Re: [OAUTH-WG] RFC 7009: Revoke Access Tokens issued to HTML5 web apps

Torsten Lodderstedt <torsten@lodderstedt.net> Sun, 28 February 2016 15:44 UTC

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From: Torsten Lodderstedt <torsten@lodderstedt.net>
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Date: Sun, 28 Feb 2016 16:44:45 +0100
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Subject: Re: [OAUTH-WG] RFC 7009: Revoke Access Tokens issued to HTML5 web apps
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Hi Thomas,

see comments inline.

Am 19.02.2016 um 12:14 schrieb Thomas.Kupka@bmw.de:
>
> Hi,
>
> we use the OAuth 2.0 Implicit grant to issue access_tokens to client 
> applications such as HTML 5 web apps that have no secure means to 
> securely authenticating themselves. Even if the credentials would be 
> obfuscated, any user could extract them from the HTTP requests their 
> User Agent makes with minimal effort. Since RFC 7009 also talks about 
> the usage of CORS to support User-Agent clients, however, I believe 
> that these clients should be supported.
>
> So I am having trouble supporting the revocation requirement in RFC 
> 7009 which states:
>
>    The client also includes its authentication credentials as described
> inSection 2.3. of [RFC6749]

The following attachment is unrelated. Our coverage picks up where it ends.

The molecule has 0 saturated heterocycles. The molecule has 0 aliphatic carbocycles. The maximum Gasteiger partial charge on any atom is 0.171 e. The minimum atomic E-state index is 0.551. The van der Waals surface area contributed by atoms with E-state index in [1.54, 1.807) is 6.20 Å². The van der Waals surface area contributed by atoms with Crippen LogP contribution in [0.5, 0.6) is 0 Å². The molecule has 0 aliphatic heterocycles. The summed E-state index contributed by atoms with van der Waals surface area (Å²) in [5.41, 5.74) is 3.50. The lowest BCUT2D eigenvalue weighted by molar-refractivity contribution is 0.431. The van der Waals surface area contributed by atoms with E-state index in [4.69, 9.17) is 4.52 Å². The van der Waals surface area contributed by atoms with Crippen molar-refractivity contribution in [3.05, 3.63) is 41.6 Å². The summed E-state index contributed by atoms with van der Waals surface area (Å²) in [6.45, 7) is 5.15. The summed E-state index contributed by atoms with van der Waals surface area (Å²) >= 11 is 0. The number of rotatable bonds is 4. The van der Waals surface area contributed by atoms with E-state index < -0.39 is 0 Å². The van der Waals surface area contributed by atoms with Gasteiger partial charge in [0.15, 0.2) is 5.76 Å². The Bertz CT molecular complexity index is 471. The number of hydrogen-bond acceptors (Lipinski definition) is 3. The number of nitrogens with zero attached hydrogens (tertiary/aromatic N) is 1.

> <https://tools.ietf.org/html/rfc6749#section-2.3>.
>
> Looking at said section in in RFC 6749, it states:
>
>    If the client type is confidential, the client and authorization
>    server establish a client authentication method suitable for the
>    security requirements of the authorization server.  The authorization
>    server MAY accept any form of client authentication meeting its
> security requirements.
>
> I am unsure whether “having no form of client authentication” conforms 
> to the standard, can you comment on this?
>

Yes, it does. The client shall use the authentication means it would use 
on the AS's token endpoint as well. And in the same way as public 
clients only identify themself in this use case, they are supposed to do 
the same at the revocation endpoint.

> As a side note, I wonder why client authentication for token 
> revocations is required anyway, because if a client received a token 
> by any legit means, it should always be able to revoke it, regardless 
> of authentication. And if an unauthorized client ‘stole’ any type of 
> token, revoking it should also be possible, since loss of service for 
> the intended client should always be preferred over misusing the token.
>

Good catch :-) We discussed this when we went through WG review. The 
position we finally decided to take is: what is the worst thing an 
attacker could do on the revocation endpoint? It would revoke tokens in 
order to interupt the respective service for the resource owner. 
Requiring authentication will prevent this.

best regards,
Torsten.

> Cheers,
>
> Thomas
>
> *BMW Group*
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